Author(s): Guilinger JP, Pattanayak V, Reyon D, Tsai SQ, Sander JD,
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Abstract Although transcription activator-like effector nucleases (TALENs) can be designed to cleave chosen DNA sequences, TALENs have activity against related off-target sequences. To better understand TALEN specificity, we profiled 30 unique TALENs with different target sites, array length and domain sequences for their abilities to cleave any of 10(12) potential off-target DNA sequences using in vitro selection and high-throughput sequencing. Computational analysis of the selection results predicted 76 off-target substrates in the human genome, 16 of which were accessible and modified by TALENs in human cells. The results suggest that (i) TALE repeats bind DNA relatively independently; (ii) longer TALENs are more tolerant of mismatches yet are more specific in a genomic context; and (iii) excessive DNA-binding energy can lead to reduced TALEN specificity in cells. Based on these findings, we engineered a TALEN variant that exhibits equal on-target cleavage activity but tenfold lower average off-target activity in human cells.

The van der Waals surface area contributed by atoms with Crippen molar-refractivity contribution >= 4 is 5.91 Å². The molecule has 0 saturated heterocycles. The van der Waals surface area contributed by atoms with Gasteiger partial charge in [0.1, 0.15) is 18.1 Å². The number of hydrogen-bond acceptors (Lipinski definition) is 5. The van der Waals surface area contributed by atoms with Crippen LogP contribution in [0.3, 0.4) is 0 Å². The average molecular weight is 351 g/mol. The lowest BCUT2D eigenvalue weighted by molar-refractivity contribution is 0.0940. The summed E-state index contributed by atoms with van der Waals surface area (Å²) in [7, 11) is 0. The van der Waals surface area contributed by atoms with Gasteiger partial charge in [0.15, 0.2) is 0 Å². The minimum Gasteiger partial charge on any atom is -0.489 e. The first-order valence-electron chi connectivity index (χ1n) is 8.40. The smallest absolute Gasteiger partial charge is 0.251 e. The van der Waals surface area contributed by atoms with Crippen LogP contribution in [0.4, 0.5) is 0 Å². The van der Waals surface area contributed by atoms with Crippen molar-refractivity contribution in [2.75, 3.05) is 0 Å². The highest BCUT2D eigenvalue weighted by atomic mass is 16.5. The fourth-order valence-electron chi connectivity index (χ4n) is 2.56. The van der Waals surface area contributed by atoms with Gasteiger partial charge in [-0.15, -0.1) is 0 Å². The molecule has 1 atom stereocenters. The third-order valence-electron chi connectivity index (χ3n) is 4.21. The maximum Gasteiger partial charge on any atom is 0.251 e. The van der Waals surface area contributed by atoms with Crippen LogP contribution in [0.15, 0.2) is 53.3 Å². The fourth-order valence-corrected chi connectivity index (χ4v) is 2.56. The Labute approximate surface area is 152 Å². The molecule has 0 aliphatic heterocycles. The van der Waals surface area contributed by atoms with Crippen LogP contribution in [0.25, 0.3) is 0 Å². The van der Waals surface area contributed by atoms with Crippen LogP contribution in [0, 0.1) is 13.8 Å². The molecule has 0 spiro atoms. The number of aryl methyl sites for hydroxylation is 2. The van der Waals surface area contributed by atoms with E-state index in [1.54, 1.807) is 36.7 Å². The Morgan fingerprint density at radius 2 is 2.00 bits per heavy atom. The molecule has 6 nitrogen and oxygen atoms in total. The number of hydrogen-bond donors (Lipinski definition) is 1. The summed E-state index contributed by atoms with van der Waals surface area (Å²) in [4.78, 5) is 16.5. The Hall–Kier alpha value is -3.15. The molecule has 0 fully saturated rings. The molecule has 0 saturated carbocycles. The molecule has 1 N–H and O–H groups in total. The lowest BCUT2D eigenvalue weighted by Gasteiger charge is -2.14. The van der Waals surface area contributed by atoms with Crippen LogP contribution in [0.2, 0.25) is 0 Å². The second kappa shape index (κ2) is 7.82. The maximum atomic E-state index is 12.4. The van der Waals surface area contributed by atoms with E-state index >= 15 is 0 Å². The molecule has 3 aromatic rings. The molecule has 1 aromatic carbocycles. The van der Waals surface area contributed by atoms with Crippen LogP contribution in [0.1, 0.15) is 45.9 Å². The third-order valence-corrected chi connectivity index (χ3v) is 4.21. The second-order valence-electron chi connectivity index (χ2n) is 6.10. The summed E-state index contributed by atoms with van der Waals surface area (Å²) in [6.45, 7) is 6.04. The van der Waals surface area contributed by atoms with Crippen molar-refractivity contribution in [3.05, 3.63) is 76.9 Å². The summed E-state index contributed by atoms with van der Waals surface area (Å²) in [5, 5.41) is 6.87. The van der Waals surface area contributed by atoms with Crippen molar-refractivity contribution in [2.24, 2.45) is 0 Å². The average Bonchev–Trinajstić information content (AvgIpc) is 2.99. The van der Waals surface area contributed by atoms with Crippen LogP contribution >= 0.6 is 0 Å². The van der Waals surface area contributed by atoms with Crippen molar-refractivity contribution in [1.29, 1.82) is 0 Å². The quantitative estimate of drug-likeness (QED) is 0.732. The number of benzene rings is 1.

This article was published in Nat Methods
and referenced in Brain Disorders & Therapy